Bryony and Roses by T. Kingfisher

Surprising no one, another one of T. Kingfisher’s fairytale reimaginings has made my list this year. You will recall “Sun, Moon, Dust” by Ursula Vernon, above. They happen to be the same person, and all of her stories are amazing. This one tackles Beauty and the Beast, and it’s one of my favorite retellings of that particular tale yet.

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Serials

This isn’t exactly its own category, as I have only one work to mention here. Serial productions seem to be on the up and up at the moment, and I wanted to note one that I think will go a long way towards revolutionizing the genre. Steal the Stars has been a remarkable listen, and it has taught me a lot about what can be done with a serial story. You should check it out.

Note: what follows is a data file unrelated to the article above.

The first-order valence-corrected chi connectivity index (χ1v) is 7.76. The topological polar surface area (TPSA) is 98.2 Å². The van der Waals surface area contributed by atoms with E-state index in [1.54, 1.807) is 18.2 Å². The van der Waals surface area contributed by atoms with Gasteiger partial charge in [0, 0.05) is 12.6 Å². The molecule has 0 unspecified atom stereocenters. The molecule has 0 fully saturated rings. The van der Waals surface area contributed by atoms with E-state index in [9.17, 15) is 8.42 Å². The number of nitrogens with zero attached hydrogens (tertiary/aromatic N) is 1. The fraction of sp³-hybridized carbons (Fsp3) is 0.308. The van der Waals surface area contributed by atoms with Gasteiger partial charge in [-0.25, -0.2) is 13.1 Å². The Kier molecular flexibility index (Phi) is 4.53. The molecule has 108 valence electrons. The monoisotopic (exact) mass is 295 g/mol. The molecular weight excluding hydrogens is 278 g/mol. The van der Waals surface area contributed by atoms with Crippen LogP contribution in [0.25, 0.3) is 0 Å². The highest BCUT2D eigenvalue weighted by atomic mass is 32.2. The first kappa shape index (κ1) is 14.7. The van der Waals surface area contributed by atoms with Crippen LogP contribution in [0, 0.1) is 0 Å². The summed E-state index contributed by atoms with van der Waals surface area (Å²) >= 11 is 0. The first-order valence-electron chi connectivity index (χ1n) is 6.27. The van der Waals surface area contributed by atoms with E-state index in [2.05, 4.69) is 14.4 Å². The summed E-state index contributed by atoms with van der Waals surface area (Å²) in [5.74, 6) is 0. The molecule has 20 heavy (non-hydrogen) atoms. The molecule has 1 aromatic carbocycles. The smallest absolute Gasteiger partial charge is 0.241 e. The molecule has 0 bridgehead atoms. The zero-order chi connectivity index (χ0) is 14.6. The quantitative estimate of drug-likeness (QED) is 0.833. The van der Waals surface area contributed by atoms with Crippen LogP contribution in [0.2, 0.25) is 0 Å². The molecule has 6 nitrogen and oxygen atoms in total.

Essay

The Shape of Darkness as it Overtakes Us by Dimas Ilaw

Essay is not a category I usually include and probably won’t make it in future best-of lists, but I felt like 2017 has been an exceptional year and so we had to make an exception. If you have felt at all hopeless and overwhelmed, I can’t say that this essay will make you feel better. But it will definitely help you to process, I think, just as the author is processing their own grief. And it will help you to step forward, too.


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Star Wars, The Force Awakens

The new Star Wars is out this weekend, and by the time this post goes live I will hopefully be about to watch it. This is a cause for celebration, so your post is a teensy bit early this week so that I can recover Friday.